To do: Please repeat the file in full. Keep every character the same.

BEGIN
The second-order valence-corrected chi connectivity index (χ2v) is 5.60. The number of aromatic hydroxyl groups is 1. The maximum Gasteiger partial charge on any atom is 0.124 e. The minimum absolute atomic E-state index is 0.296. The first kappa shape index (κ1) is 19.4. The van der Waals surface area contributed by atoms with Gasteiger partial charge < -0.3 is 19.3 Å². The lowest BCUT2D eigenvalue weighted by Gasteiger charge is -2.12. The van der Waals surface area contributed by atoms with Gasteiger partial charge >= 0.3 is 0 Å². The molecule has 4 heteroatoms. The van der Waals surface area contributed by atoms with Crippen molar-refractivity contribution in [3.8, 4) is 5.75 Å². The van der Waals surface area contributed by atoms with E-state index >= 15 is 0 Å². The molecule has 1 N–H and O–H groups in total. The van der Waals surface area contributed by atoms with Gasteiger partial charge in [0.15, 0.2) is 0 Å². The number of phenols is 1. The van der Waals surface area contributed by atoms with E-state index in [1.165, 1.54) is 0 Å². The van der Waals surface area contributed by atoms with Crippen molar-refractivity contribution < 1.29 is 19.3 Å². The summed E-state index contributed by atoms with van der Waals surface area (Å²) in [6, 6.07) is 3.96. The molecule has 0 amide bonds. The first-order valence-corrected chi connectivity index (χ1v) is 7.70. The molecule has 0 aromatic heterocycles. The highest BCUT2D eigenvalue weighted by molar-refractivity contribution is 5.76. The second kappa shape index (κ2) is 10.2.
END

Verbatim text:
The second-order valence-corrected chi connectivity index (χ2v) is 5.60. The number of aromatic hydroxyl groups is 1. The maximum Gasteiger partial charge on any atom is 0.124 e. The minimum absolute atomic E-state index is 0.296. The first kappa shape index (κ1) is 19.4. The van der Waals surface area contributed by atoms with Gasteiger partial charge < -0.3 is 19.3 Å². The lowest BCUT2D eigenvalue weighted by Gasteiger charge is -2.12. The van der Waals surface area contributed by atoms with Gasteiger partial charge >= 0.3 is 0 Å². The molecule has 4 heteroatoms. The van der Waals surface area contributed by atoms with Crippen molar-refractivity contribution in [3.8, 4) is 5.75 Å². The van der Waals surface area contributed by atoms with E-state index >= 15 is 0 Å². The molecule has 1 N–H and O–H groups in total. The van der Waals surface area contributed by atoms with Gasteiger partial charge in [0.15, 0.2) is 0 Å². The number of phenols is 1. The van der Waals surface area contributed by atoms with E-state index in [1.165, 1.54) is 0 Å². The van der Waals surface area contributed by atoms with Crippen molar-refractivity contribution < 1.29 is 19.3 Å². The summed E-state index contributed by atoms with van der Waals surface area (Å²) in [6, 6.07) is 3.96. The molecule has 0 amide bonds. The first-order valence-corrected chi connectivity index (χ1v) is 7.70. The molecule has 0 aromatic heterocycles. The highest BCUT2D eigenvalue weighted by molar-refractivity contribution is 5.76. The second kappa shape index (κ2) is 10.2.